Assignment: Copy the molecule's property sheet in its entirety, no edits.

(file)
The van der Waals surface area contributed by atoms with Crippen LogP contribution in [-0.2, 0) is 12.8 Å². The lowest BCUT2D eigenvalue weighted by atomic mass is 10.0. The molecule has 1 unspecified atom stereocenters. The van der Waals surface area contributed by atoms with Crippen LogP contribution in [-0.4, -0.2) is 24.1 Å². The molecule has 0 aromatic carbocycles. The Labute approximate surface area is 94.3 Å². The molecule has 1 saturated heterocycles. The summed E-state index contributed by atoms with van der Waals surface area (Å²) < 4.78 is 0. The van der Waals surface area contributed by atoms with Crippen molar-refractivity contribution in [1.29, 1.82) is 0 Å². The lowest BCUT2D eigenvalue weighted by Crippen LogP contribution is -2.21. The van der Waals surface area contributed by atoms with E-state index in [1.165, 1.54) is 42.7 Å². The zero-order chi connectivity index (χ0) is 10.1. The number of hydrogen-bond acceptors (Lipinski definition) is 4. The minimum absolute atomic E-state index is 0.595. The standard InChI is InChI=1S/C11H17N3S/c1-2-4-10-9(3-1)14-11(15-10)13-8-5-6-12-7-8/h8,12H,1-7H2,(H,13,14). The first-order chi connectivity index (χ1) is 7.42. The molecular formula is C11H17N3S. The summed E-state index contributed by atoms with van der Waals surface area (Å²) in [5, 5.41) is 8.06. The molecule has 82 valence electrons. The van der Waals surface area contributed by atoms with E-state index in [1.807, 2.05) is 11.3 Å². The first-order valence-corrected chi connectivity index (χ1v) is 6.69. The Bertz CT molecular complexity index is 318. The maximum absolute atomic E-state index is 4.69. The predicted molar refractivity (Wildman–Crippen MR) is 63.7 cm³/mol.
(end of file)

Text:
The van der Waals surface area contributed by atoms with Crippen LogP contribution in [-0.2, 0) is 12.8 Å². The lowest BCUT2D eigenvalue weighted by atomic mass is 10.0. The molecule has 1 unspecified atom stereocenters. The van der Waals surface area contributed by atoms with Crippen LogP contribution in [-0.4, -0.2) is 24.1 Å². The molecule has 0 aromatic carbocycles. The Labute approximate surface area is 94.3 Å². The molecule has 1 saturated heterocycles. The summed E-state index contributed by atoms with van der Waals surface area (Å²) < 4.78 is 0. The van der Waals surface area contributed by atoms with Crippen molar-refractivity contribution in [1.29, 1.82) is 0 Å². The lowest BCUT2D eigenvalue weighted by Crippen LogP contribution is -2.21. The van der Waals surface area contributed by atoms with E-state index in [1.165, 1.54) is 42.7 Å². The zero-order chi connectivity index (χ0) is 10.1. The number of hydrogen-bond acceptors (Lipinski definition) is 4. The minimum absolute atomic E-state index is 0.595. The standard InChI is InChI=1S/C11H17N3S/c1-2-4-10-9(3-1)14-11(15-10)13-8-5-6-12-7-8/h8,12H,1-7H2,(H,13,14). The first-order chi connectivity index (χ1) is 7.42. The molecular formula is C11H17N3S. The summed E-state index contributed by atoms with van der Waals surface area (Å²) in [5, 5.41) is 8.06. The molecule has 82 valence electrons. The van der Waals surface area contributed by atoms with E-state index in [1.807, 2.05) is 11.3 Å². The first-order valence-corrected chi connectivity index (χ1v) is 6.69. The Bertz CT molecular complexity index is 318. The maximum absolute atomic E-state index is 4.69. The predicted molar refractivity (Wildman–Crippen MR) is 63.7 cm³/mol.